|This biography from the Archives of AskART:|
|Born in Cincinnati's Over-the-Rhine neighborhood, Robert Frederick Blum was the son of German-American parents. He had much in common with several other leading artists associated with American Impressionism, all of whom were from that city: John Twachtman, Ralph E. DeCamp, and Edward Potthast were all born in the 1850s, and each was a first-generation American whose parents had emigrated from Germany to Cincinnati. Their childhood experiences would have been similar, as they grew up in close proximity to one another in the city's boisterous German neighborhood. Twachtman and Blum knew each other as boys and shared an early enthusiasm for art. |
A painter and illustrator, Blum likely developed an interest in magazine illustration while an apprentice at Gibson & Co., lithographers in Cincinnati, during 1873 and 1874. He began drawing lessons at the McMicken School of Design (now the Art Academy of Cincinnati) c. 1873, transferring to the Ohio Mechanic’s Institute in 1874, where he had the opportunity to study under Frank Duveneck, along with his friends Twachtman, and DeCamp. While McMicken students were laboring over drawings from the antique, Duveneck's proteges were out on the streets looking at unvarnished reality with fresh eyes.
Blum went on to study at the Pennsylvania Academy of the Fine Arts. There he was exposed to modern art at the Philadelphia Centennial Exhibition in 1876. He was fascinated by the brilliant colors and brushwork of the Spanish painter Mariano Fortuny, the tonal styles of James McNeill Whistler, and by Japanese arts and crafts.
He returned to Cincinnati in 1877, set up a studio and exhibited at Closson's gallery. By the 1880s, however, New York offered the greatest opportunities in America for patronage. It was an irresistible lure for artists from smaller cities all across the country. In 1900 the Cincinnati Enquirer noted that DeCamp, Blum, and Twachtman, and Potthast were all instructors at New York's Art Students League, where years earlier Frank Duveneck had also taught. These artists subsequently became identified with the places where they painted many of their finest mature works: Blum with Italy and Japan, Twachtman with Connecticut, DeCamp with Boston, and Potthast with the beaches of the Northeast.
Blum traveled to Europe, meeting with Whistler and Duveneck in Venice. His vibrant and atmospheric canvases did much to promote the cause of American Impressionism. He also worked in etching, pastels and watercolor, and founded the Society of Painters in Pastel. He lived in Venice from June 1885 to November 1886. What is considered his most important painting, the Venetian Lace Makers, was started there, and later it won him the 1889 Bronze Medal at the Exposition Universelle in Paris.
In the late nineteenth century, Europeans and Americans had developed a fascination with Japanese art and civilization, as Japan had then recently been opened to Westerners. Many were unfamiliar with Japan’s culture. In 1890, Blum became one of the first American artists to visit the country. Accepting a commission from Scribner’s Magazine, he created illustrations for a series of articles on Japanese life, and was immediately struck by the newness of his experience.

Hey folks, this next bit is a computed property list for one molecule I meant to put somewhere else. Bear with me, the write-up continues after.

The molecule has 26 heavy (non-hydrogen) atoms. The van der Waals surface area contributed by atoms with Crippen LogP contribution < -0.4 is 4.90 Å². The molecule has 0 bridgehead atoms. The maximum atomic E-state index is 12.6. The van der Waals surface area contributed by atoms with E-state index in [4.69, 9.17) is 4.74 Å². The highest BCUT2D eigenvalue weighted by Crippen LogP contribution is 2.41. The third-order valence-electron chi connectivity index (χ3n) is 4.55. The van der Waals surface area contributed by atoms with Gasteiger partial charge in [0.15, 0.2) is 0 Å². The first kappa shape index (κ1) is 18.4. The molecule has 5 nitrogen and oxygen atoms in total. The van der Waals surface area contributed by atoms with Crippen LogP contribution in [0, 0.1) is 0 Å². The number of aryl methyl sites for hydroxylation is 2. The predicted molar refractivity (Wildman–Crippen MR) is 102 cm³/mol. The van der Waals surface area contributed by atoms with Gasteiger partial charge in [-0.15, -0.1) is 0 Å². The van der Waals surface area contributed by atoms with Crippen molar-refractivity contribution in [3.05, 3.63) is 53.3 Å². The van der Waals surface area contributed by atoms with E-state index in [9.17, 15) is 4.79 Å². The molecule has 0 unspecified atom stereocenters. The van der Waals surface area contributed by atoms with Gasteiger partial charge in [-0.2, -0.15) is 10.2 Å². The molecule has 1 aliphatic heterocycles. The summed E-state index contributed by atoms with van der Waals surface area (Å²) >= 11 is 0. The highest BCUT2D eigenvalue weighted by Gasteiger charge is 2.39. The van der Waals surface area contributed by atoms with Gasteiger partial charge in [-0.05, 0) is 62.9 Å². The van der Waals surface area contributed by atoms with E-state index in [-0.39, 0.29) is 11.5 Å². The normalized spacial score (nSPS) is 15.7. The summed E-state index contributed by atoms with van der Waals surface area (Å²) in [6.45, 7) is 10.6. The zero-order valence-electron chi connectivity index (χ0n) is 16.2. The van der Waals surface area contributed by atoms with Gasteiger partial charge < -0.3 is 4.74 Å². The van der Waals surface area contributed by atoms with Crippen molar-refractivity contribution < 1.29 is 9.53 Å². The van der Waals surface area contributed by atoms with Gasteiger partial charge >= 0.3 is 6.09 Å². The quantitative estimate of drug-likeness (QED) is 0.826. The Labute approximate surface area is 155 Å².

He devoted his last years primarily to teaching at the Art Students League in New York, where he died in 1903. Blum is buried in Cincinnati.
Credit for the above information is given to the Cincinnati Enquirer’s Cincinnati Wing; the Cincinnati Art Museum; and to Julie Aronson’s article for Antiques and Fine Art: ‘American Impressionism and the Queen City’.
|This biography from the Archives of AskART:|
|Born in Cincinnati, Robert Blum became an artist whose reputation was for multi-media work that included pastel, watercolor, pen and ink, etching, and oil. He created illustrations, murals, figure, and genre paintings. He was one of the first artists in Ohio to become known for watercolor painting and was a product of the intense mid 19th century art activity in Cincinnati. |
He dropped out of high school to work in a lithography plant, the Old Mechanics Institute, where evening classes were taught by painter Frank Duveneck. In 1876, he entered the McMicken School of Design of Cincinnati, and then the Pennsylvania Academy in 1876. A visit to the Japanese Pavilion at the Philadelphia Centennial Exhibition of 1876 stirred an early interest in Japanese art, and he later became one of the earliest American artists to travel to Japan. Also at that exhibition, he was much inspired by work of the painters Mariano Fortuny and Giovanni Boldini.
Blum went to New York and found a patron for his drawings in A.W. Drake, art editor of Scribner's Monthly and St. Nicholas Magazine. He and Drake went to Europe in 1879, and he first visited Venice in 1880 and was taken into the circle of American artists by Duveneck who was living there. The group became known as Duveneck's Boys.